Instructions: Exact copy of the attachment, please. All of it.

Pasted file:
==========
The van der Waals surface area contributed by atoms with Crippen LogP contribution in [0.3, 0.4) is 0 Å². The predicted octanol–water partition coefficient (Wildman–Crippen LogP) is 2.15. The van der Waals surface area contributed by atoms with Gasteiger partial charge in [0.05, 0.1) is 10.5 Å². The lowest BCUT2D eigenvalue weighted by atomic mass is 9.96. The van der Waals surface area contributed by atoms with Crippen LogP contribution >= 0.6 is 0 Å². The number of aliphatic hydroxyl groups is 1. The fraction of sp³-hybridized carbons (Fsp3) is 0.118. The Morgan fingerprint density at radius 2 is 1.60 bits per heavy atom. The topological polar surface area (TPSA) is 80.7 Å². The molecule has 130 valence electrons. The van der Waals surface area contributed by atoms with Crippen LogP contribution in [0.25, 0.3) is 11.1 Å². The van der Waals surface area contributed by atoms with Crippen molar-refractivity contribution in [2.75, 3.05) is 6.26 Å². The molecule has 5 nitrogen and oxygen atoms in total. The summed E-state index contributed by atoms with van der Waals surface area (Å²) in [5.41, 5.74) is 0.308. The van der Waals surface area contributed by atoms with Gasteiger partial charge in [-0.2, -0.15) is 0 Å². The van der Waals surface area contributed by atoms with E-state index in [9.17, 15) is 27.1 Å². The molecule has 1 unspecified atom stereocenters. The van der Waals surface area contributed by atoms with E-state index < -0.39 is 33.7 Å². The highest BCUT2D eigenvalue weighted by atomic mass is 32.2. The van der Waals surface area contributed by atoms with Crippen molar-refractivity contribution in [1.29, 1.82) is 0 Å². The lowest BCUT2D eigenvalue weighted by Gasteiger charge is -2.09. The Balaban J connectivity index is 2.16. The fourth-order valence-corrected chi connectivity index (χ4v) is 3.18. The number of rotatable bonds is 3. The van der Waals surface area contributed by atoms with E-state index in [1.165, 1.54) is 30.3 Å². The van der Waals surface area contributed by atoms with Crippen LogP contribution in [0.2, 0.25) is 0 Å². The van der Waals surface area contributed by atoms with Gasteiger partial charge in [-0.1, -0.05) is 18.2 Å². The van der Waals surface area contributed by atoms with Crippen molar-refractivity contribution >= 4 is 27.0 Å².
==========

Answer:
The van der Waals surface area contributed by atoms with Crippen LogP contribution in [0.3, 0.4) is 0 Å². The predicted octanol–water partition coefficient (Wildman–Crippen LogP) is 2.15. The van der Waals surface area contributed by atoms with Gasteiger partial charge in [0.05, 0.1) is 10.5 Å². The lowest BCUT2D eigenvalue weighted by atomic mass is 9.96. The van der Waals surface area contributed by atoms with Crippen LogP contribution >= 0.6 is 0 Å². The number of aliphatic hydroxyl groups is 1. The fraction of sp³-hybridized carbons (Fsp3) is 0.118. The Morgan fingerprint density at radius 2 is 1.60 bits per heavy atom. The topological polar surface area (TPSA) is 80.7 Å². The molecule has 130 valence electrons. The van der Waals surface area contributed by atoms with Crippen LogP contribution in [0.25, 0.3) is 11.1 Å². The van der Waals surface area contributed by atoms with Crippen molar-refractivity contribution in [2.75, 3.05) is 6.26 Å². The molecule has 5 nitrogen and oxygen atoms in total. The summed E-state index contributed by atoms with van der Waals surface area (Å²) in [5.41, 5.74) is 0.308. The van der Waals surface area contributed by atoms with Gasteiger partial charge in [-0.2, -0.15) is 0 Å². The van der Waals surface area contributed by atoms with E-state index in [9.17, 15) is 27.1 Å². The molecule has 1 unspecified atom stereocenters. The van der Waals surface area contributed by atoms with E-state index < -0.39 is 33.7 Å². The highest BCUT2D eigenvalue weighted by atomic mass is 32.2. The van der Waals surface area contributed by atoms with Crippen molar-refractivity contribution in [1.29, 1.82) is 0 Å². The lowest BCUT2D eigenvalue weighted by Gasteiger charge is -2.09. The Balaban J connectivity index is 2.16. The fourth-order valence-corrected chi connectivity index (χ4v) is 3.18. The number of rotatable bonds is 3. The van der Waals surface area contributed by atoms with E-state index in [1.165, 1.54) is 30.3 Å². The van der Waals surface area contributed by atoms with Crippen LogP contribution in [0.2, 0.25) is 0 Å². The van der Waals surface area contributed by atoms with Gasteiger partial charge in [-0.1, -0.05) is 18.2 Å². The van der Waals surface area contributed by atoms with Crippen molar-refractivity contribution >= 4 is 27.0 Å².